My only possible conclusion? Buggy.

On Names

Here’s one thing about the Secret World that I do like. Quite a bit.

You have to fill in three names. First name, nickname, and a last name. So everyone goes around being identified as John/Jane “Moniker” Doe and it adds a bit to the immersive aspect of the setting. The naming policy encourages most people to use pretty immersive names too, pretty much the worst I’ve seen are those that run around in all lowercase. Even those that just have a few numbers tacked on the end of their nickname kind of resemble Internet monikers.

What’s less nice, that I found out on my second character made, is that the nickname has to be unique. And no spaces are allowed.

It’s a bit of a shame, considering that if you used all three names in combination, we might get more flexibility and freedom in naming, similar to City of Heroes or Guild Wars 1. Now instead what we’re going to end up with is people warring for the best sexy superhero or hacker-style nickname and lots of good options being taken up very very soon. It’s already a pain on City of Heroes to get good names, and we get the option of spaces there. Here, all we get are hyphens and a shorter character limit, which does not bode well for the future.

I also foresee that people are going to be hard pressed to tell the difference between Nightshadow and Night-shadow (both names are naturally taken by this time.) Hopefully they don’t end up playing or talking together at the same time.

On Group and Combat Mechanics

Speaking of playing together, I’m a little disappointed. Just a bit.

Bear in mind the last beta I was just playing was Guild Wars 2, so when I first started the game and got to Kingsmouth, I saw people fighting zombies in a setting that looks like it was cut out from Left 4 Dead… what’s the first thing I’m going to do? Run in and help blow zombies up, of course!

Then I noticed that:

a) I generally wasn’t getting any xp from helping kill mobs other players were already fighting (or just a smidgen, normally from untagged mobs)


b) when some other well-meaning player helped me on my zombies, the amount of experience I got was dramatically decreased


I guess we’re back to traditional MMO mechanics where you have to officially form a group first. I better stop “helping” before someone shouts at me for killstealing them. Sad panda.

From then on, I stopped caring about other players and treated them as essentially a big faceless crowd of moving distractions that are all following the same story path.

It’s especially sad because the tutorial mission has you helping out three NPCs with a shotgun, fighting multiple mobs, fer goodness sake’s. In action combat. Where running and dodging and firing as you ran was important. It felt so modern and enlightened. Yet we still have a reminder of old MMO roots simply because the reward scheme still feels oldfashioned.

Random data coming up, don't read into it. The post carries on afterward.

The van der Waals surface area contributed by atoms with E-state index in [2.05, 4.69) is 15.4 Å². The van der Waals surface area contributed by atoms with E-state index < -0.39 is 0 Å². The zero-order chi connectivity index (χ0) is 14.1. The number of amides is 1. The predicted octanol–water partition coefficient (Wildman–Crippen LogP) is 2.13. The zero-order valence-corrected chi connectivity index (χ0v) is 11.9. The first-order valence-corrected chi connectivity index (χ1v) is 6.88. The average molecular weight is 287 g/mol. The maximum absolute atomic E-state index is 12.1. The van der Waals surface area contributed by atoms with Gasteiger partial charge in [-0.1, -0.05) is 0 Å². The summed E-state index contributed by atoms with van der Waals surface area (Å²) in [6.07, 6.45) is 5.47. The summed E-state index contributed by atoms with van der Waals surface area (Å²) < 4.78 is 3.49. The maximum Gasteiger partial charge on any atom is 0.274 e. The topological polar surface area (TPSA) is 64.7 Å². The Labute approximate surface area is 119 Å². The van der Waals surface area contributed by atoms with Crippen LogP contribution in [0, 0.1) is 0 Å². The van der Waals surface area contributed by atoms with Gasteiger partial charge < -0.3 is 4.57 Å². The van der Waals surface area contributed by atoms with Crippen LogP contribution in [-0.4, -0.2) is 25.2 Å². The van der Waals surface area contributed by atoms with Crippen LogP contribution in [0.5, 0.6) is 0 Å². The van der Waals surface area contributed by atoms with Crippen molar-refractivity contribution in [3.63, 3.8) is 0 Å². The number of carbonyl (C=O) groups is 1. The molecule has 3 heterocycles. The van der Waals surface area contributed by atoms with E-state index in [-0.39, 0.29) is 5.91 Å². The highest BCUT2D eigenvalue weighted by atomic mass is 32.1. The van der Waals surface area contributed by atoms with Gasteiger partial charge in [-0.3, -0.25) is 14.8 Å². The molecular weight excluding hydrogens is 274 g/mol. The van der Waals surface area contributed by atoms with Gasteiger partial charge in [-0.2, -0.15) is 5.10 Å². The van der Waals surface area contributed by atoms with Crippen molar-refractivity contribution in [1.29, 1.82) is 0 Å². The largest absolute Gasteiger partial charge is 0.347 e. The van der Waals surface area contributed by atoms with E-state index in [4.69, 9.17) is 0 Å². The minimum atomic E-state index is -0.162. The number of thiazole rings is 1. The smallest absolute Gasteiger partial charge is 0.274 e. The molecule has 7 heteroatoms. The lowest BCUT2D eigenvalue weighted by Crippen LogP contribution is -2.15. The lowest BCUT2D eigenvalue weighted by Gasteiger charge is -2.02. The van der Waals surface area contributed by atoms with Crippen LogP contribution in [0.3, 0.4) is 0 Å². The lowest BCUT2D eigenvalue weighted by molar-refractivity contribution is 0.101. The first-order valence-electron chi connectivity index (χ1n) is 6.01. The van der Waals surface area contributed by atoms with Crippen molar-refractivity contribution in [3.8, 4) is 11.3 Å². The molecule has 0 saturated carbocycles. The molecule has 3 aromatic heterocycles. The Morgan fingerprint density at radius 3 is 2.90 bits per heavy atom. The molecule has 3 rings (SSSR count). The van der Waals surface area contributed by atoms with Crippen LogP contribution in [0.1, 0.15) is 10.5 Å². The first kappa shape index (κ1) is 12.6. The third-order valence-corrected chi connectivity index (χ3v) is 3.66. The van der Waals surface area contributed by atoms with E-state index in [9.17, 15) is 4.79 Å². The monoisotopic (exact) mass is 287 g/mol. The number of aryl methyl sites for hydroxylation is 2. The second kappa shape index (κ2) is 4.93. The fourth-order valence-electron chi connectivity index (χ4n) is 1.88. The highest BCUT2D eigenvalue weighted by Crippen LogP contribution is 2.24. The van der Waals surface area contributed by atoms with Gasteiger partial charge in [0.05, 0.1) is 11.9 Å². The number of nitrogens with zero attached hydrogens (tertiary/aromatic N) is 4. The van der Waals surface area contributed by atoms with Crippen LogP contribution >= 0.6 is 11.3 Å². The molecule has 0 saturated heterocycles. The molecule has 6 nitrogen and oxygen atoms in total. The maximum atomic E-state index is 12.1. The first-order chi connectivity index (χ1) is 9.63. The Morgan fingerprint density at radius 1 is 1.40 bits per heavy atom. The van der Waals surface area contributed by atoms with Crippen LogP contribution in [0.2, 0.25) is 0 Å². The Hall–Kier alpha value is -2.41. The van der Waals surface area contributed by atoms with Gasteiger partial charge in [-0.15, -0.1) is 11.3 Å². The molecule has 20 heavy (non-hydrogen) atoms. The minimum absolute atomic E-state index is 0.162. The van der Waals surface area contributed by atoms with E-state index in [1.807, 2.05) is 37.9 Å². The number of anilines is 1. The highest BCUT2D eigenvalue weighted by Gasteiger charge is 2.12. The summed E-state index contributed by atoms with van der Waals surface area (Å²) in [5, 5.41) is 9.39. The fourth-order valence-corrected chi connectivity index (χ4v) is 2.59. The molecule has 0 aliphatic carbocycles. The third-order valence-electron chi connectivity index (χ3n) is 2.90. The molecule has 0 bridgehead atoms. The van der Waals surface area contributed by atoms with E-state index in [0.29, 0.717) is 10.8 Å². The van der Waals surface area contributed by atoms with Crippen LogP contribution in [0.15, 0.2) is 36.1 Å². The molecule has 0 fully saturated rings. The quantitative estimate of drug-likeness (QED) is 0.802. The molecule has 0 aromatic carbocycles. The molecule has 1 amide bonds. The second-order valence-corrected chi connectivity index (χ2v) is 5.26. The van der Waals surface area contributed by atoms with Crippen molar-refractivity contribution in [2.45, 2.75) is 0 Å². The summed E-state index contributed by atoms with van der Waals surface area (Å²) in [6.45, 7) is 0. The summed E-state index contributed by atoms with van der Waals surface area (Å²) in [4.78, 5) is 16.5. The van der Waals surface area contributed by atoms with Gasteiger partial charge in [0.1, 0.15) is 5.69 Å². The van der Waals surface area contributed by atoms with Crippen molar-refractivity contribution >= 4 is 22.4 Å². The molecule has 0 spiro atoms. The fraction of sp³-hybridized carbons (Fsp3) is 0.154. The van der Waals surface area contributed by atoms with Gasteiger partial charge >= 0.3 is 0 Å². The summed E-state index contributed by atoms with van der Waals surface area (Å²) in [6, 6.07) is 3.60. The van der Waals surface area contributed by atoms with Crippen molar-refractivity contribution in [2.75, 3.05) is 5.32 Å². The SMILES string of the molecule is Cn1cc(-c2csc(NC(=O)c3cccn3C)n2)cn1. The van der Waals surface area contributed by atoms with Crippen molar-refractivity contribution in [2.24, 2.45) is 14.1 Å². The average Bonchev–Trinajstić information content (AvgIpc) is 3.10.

Combat on the whole reminds me of a good mix between Guild Wars 2, Guild Wars 1 and City of Heroes. That’s a good thing. A really really good thing.

It has active moving combat pretty similar to GW2, especially when active dodge is operational. I am especially pleased by the clarity of the enemy’s attacks and AoE effects (I’ve complained before about some other games) but TSW is as good as Rift in that respect.

You see the clarity of that circle? That’s cool. It’s clear and it is fair and it gives you time to move the hell away.

You’re a split second too late to see the spinning backflip I did to get out of the way of his AoE attack. But trust me, it was cool.

Double tapping W, A, S, D works well to dodge about. An active dodge bar appears as a countdown timer to indicate that you can’t do another dodge until it expires.

Here’s another nice one. This cone gradually shrinks in size, acting as a timer to indicate that he’s going to do a cone attack in the vicinity. Get outta the way now. Very nice.

It’s similar to Guild Wars 1 in the sense that you have to pick skills from a potentially large pool, and the choices of that selection indicate your combat options and role in battle. TSW gives you 7 active skills and 7 passive skills at any time, and the trick is to find stuff that synergizes well together and add on other utility skills as desired.

And it’s similar to GW and City of Heroes in that you’re generally a profession/profession. TSW has three melee weapons, fists, blade and hammer. Three ranged weapons, assault rifle, pistols and shotgun. And three magic weapons, chaos, blood and elemental. When you’re just starting out with limited AP and SP to buy skills and abilities, it’s generally a good idea to focus on a two weapon combat synergy style at first, before branching out later.

These two weapon synergy styles have suggested ‘decks,’ sort of a characteristic class of certain factions, which provide some nice structured guidance for people coming in cold and new to the entire system. No doubt some people will find that certain combinations are more uber than others as time goes on, but a nice balancing point is that everyone should be able to eventually pick up everything they want in a leveless, classless system. I just don’t know how much grind that would involve, though.